The folks over at Butterscotch Shenanigans may be relatively new to the iOS scene, but they’ve already made some waves with their offerings. Known for quirky humor and bright, silly visuals, I was introduced to their crazy world with Towelfight 2, a game that we enjoyed. Recently, I had the opportunity to check out a build of their upcoming game, Quadropus Rampage which looks to continue the developer’s amusing style in a different setting.
Where Towelfight 2 was a set adventure in similar vein to classic top-down Zelda titles, Quadropus takes the same action-oriented gameplay but puts it in a different setting entirely. Dubbed a ‘Rogue-like platforming action RPG’ by the devs, there’s a lot of different elements at play in Quadropus that come together for a pretty fusion of genres.
Players start every run with a level 1 Quadropus at the entrance of a dungeon in search of baddies to kill. Dungeons are comprised of randomized rooms filled with enemies, pitfalls and an exit to the next depth (i.e. room/level). Thus, the goal becomes to kill all the enemies while avoiding the chasms, and move towards the exit to the next level. Killing enemies reward orbs (which act as currency), experience, which levels up your Quadropus, and new weapons and power-ups. Interestingly, falling off the ledges instantly take you to the next depth, but at a significant health penalty.
While it’s theoretically possibly to avoid killing enemies and simply look for the exits, it doesn’t seem recommended as you miss out on essential experience and possible power-up and weapon drops. This is especially important as deeper levels contain stronger enemies which will easily mow you down if you’re weak. In true rogue-like fashion, players move from depth to depth until they eventually succumb, with the next run starting at the top with a beginning level character. However, Quadropus Rampage features two different systems for improving your Quadropus between runs.
The first, simply called Upgrade, uses the orb currency to upgrade a variety of attributes that persist between runs. Examples include attack, critical damage, and special move improvements. It’s a relatively standard system and, when combined with the leveling system, doesn’t seem to offer many surprises.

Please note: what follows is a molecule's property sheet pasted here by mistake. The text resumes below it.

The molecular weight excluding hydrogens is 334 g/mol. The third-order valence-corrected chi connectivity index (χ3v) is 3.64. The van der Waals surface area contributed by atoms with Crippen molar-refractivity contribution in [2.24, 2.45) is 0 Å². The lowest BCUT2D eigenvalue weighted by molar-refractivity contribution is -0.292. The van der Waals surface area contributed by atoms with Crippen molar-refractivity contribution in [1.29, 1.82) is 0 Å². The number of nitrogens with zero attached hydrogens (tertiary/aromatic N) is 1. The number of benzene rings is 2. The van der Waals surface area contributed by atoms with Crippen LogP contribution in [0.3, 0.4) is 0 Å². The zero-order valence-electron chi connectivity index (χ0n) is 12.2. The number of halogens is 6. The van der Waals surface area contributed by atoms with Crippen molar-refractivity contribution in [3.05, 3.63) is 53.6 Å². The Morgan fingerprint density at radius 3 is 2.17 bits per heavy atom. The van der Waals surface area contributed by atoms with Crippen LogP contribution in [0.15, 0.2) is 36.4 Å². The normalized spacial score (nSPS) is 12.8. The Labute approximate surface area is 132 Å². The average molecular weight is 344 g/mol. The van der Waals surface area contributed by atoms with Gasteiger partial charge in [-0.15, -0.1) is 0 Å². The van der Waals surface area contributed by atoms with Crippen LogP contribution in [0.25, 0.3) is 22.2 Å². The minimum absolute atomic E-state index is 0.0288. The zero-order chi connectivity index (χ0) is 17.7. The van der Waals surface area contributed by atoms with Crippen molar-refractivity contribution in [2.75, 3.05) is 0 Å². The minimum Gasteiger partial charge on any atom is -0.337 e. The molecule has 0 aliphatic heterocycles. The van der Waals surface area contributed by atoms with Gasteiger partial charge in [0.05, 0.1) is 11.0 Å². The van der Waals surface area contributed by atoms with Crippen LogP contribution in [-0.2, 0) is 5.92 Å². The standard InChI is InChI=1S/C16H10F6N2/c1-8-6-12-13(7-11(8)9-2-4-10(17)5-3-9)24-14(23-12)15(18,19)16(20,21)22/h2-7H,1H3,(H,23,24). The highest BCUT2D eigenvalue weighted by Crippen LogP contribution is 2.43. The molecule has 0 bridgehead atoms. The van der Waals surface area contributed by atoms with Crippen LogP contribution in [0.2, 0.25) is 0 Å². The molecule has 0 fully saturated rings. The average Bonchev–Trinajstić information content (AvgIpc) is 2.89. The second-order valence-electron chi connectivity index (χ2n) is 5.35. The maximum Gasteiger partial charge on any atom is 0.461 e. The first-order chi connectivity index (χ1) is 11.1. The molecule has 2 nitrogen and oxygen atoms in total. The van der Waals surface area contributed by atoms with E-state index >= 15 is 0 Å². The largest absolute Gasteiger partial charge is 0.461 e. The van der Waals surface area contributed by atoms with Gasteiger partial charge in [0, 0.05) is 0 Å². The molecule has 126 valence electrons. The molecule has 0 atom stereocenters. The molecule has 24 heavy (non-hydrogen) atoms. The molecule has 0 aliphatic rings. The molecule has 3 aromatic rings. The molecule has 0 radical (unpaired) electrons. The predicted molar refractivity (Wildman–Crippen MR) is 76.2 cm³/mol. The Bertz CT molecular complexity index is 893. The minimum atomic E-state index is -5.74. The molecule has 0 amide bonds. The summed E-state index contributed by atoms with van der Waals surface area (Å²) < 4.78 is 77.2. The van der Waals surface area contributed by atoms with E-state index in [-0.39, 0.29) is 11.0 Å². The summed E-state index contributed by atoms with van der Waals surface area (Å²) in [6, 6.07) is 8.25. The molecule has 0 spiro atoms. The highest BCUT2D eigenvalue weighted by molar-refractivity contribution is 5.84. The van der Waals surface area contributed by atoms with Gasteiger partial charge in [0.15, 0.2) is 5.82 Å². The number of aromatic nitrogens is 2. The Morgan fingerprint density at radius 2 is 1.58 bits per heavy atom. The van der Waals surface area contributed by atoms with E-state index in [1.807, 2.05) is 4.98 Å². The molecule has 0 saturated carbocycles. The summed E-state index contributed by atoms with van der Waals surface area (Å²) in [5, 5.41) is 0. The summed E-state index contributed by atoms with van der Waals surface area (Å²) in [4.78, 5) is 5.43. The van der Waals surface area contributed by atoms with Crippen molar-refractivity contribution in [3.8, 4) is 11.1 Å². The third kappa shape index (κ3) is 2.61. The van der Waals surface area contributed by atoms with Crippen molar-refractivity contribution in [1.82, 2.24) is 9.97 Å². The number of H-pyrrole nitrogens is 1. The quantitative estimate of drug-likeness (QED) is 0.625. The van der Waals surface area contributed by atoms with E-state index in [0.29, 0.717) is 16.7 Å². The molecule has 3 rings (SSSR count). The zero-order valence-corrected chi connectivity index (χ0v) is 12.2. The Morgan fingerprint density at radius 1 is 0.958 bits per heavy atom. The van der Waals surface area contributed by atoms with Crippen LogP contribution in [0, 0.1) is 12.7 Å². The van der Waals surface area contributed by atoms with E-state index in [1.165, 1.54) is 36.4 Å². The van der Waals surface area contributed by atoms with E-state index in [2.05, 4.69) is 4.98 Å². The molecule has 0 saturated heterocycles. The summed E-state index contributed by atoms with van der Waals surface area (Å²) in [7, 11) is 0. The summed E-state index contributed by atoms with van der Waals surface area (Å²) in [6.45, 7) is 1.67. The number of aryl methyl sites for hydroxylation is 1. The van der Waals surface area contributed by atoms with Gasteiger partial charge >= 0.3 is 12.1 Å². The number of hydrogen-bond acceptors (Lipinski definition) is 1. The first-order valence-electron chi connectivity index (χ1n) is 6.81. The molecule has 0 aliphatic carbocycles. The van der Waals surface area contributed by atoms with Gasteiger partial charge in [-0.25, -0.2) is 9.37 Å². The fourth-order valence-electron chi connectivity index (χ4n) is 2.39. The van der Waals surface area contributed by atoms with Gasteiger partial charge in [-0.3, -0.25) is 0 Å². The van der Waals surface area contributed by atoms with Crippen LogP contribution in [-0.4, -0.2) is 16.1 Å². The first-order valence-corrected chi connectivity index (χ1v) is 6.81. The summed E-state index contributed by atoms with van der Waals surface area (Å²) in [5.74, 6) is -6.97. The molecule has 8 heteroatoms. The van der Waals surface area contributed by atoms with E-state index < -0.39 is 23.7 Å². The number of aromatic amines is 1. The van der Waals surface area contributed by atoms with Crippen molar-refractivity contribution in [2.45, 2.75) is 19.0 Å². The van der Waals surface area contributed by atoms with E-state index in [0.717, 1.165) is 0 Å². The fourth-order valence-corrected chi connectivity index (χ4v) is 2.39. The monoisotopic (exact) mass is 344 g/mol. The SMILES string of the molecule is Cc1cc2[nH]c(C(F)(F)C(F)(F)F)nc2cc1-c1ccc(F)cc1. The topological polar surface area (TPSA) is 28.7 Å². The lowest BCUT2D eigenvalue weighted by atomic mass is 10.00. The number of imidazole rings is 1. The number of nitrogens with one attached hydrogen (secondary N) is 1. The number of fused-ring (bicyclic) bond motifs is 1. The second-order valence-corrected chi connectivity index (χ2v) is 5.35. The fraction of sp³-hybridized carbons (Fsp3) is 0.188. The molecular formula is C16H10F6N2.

The second system, known as Masteries, are a collection of achievements that award special skills upon completing them. Skill examples include earning more orbs when defeating bosses, unleashing a damage-causing explosion when leveling up, or gaining health whenever moving down a depth. If achievement hunting for skill-ups doesn’t suit your fancy, Rampage also has a premium currency known as doubloons which can be bought and used to bypass the achievement portion of Masteries (they can also be used to revive your Quadropus and continue a run).
While the game is still in flux (for example, the tutorial mode hasn’t wasn’t in), I’m really liking what I see with Quadropus Rampage. The game’s rogue-like nature, which includes randomized weapons and an amusing naming system, adds to a game that seems to have a lot more depth than one might originally see. In addition, the IAP system, at least as currently implemented, doesn’t feel onerous. Finally, as was the case with Towelfight 2, Quadropus is simply funny and share the unique humor of other B-Scotch games.
Quadropus Rampage is slated to come out in the next month and we’ll certainly keep an eye out for it upon release.